My buddy Bill just returned from a local storage unit auction, where there was a turn-out of about 35 people. He ended up nabbing a big score was recounting some of the details of auction day to me. Unfortunately, this auction was a little on the light side when it came to the units. There were only 4 storage units that were still sufficiently delinquent come auction time, as two of the late tenants had swooped in and settled up on their bills just before they reached the point of no return.
Three of the auction units were tiny; little 5×5’s that didn’t have much more in them besides junky old boxes and a couple neglected suitcases. One had an old TV and another was more or less full of papers and personal effects. Most of the people that had come to bid were disappointed and some even left early. Bill hung on, however, because after attending some 60 odd storage auctions in the past 3 years, he’s gotten a good feel for one of the golden rules of the storage auction world: you just never know.
Bill’s patience was ultimately rewarded on the last unit of the day, and outdoor drive-up 10×10 storage shed. Bill said that, at first, the unit seemed unworthy of a bid. When the door first rolled open, it seemed as though beaten up and tattered filing boxes were stacked up in the front of the unit all the way to the ceiling, more or less obscuring the view of all the peering bidders. However, once you went around to the right side of the unit, you could just make out a crack through which Bill blasted his powerful flashlight beam and began to scope out the middle and back of the unit.
Bill noticed a medium metal safe in the back corner and decided right then that this unit was talking to him. It was time to start the bidding. There were two ladies and one other gentlemen interested in this unit, but only one of the ladies had interest enough to hold on past the $300 mark. Once the bidding crested over $390, Bill was the only man still standing. He took the unit for $400 flat and pulled his truck around to begin loading his winnings.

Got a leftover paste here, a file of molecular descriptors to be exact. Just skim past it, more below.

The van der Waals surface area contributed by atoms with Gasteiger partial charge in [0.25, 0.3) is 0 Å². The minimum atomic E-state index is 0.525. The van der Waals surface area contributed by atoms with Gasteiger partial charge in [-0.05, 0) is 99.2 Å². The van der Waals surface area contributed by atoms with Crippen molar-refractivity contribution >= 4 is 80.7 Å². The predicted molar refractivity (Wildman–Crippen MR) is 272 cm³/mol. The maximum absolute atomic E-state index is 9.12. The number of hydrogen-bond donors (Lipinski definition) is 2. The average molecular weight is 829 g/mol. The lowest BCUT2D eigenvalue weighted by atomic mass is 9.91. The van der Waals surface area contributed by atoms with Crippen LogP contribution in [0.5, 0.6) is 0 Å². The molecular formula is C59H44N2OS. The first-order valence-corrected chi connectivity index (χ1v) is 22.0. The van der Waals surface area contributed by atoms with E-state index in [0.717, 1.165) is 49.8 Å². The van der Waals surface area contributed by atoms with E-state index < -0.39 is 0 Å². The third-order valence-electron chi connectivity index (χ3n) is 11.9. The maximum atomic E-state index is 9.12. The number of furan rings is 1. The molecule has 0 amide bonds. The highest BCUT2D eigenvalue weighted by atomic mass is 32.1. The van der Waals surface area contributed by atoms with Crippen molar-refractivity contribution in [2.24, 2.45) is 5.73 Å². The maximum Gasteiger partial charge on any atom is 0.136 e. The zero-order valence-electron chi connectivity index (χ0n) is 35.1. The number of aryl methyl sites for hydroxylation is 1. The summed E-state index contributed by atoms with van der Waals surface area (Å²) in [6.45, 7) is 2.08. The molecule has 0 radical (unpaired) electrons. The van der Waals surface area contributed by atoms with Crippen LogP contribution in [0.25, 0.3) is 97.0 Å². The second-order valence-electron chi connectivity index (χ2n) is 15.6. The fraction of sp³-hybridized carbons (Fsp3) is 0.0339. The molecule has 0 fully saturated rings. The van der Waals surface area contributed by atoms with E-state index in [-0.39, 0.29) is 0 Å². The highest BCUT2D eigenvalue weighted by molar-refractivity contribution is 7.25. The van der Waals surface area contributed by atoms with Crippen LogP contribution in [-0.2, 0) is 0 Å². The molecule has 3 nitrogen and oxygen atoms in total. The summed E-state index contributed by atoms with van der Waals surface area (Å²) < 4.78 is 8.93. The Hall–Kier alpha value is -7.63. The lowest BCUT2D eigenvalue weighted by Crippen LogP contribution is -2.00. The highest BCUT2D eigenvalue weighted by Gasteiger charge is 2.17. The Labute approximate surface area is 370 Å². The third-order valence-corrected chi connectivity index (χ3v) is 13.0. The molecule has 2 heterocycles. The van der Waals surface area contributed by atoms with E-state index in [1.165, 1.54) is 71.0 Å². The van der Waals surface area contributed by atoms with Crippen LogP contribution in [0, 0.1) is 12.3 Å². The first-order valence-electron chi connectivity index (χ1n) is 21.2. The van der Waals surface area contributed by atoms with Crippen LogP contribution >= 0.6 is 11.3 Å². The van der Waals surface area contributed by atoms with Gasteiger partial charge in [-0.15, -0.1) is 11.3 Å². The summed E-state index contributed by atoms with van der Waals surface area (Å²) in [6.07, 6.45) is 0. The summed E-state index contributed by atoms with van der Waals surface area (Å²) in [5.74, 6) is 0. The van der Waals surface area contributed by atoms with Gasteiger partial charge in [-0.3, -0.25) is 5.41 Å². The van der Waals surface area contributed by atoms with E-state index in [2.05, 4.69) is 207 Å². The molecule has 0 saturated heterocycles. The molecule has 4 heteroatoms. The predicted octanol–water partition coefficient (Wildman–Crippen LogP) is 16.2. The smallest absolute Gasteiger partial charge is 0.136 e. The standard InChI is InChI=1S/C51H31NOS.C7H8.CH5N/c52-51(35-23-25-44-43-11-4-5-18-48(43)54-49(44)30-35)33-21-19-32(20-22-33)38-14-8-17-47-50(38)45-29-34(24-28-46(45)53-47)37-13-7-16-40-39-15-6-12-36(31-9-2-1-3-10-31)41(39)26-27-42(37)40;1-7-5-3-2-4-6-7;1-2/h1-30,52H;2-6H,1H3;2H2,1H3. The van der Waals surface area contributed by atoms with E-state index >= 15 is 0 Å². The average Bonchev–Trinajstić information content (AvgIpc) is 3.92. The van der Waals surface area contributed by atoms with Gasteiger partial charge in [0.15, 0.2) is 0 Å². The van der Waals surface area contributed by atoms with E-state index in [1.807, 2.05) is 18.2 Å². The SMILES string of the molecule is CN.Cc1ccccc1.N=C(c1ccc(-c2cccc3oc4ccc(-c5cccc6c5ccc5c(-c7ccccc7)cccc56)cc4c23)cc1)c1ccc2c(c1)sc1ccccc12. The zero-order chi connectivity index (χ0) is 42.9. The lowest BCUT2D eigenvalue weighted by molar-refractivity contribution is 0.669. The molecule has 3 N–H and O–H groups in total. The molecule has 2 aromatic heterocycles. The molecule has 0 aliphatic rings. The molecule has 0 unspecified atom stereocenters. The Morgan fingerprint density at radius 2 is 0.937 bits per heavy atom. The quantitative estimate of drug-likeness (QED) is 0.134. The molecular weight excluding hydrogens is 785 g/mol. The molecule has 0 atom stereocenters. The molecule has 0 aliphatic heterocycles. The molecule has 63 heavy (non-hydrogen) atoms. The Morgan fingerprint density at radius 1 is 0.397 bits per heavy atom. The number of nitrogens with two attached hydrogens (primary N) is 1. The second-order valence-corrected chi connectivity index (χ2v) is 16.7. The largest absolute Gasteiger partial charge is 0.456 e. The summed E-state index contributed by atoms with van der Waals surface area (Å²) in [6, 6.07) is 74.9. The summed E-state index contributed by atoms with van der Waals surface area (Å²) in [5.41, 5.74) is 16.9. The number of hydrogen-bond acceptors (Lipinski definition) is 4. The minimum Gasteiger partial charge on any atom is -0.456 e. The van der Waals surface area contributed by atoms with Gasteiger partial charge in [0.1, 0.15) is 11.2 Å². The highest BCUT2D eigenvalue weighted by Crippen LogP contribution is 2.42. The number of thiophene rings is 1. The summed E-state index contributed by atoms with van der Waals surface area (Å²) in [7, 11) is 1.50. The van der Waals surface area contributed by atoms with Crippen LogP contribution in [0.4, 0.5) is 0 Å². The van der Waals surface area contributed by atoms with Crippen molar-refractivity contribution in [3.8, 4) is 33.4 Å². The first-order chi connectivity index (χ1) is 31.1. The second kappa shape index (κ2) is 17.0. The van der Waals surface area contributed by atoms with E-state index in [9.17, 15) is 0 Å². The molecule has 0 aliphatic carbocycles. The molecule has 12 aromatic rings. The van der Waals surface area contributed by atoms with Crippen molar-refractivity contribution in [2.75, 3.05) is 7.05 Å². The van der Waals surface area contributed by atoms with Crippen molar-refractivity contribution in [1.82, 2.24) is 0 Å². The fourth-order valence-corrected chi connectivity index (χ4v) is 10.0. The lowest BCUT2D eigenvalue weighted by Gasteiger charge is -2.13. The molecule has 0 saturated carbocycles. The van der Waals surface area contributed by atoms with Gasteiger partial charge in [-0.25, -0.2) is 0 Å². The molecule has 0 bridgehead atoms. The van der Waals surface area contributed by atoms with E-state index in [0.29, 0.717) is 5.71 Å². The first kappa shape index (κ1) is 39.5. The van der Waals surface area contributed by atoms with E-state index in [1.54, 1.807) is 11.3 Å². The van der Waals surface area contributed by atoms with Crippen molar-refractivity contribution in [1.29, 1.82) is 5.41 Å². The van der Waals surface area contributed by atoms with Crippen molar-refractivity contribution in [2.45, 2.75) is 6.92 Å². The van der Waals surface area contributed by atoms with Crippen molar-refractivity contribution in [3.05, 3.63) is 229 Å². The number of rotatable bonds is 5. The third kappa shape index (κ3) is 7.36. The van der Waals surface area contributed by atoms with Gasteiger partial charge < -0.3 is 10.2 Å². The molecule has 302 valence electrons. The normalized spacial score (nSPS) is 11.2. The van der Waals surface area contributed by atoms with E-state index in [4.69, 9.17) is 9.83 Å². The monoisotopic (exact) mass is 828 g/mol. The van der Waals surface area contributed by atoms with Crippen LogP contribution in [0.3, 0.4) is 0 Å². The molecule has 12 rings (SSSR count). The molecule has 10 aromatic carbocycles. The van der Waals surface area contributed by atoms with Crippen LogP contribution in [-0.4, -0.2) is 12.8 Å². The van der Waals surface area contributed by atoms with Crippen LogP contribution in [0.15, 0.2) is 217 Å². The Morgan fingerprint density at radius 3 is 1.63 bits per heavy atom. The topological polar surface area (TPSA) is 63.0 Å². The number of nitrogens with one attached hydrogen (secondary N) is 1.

What he found pleased him immensely. After only 15 minutes of sorting through the auction unit, Bill found two worm drive saws, that just happened to be brand new. He said he was so happy because he knew in that moment he had already made back his money, and that everything of value he found from then on was just pure profit. The rest of Bill’s unloading went equally well. He found several video game systems, a veritable library of video games to go with them, and plenty of kitchen ware, tools and dishes.
As for the safe? Bill said his first inclination was to take it to his shop and bust through the top of it, but that he’d thought better of it. If it were empty, he reasoned, he would have just ruined a perfectly good and hardly used safe, which in itself could be resold for upwards of $150. He could be patient as he still needed time to start re-selling his spoils…and to count his money!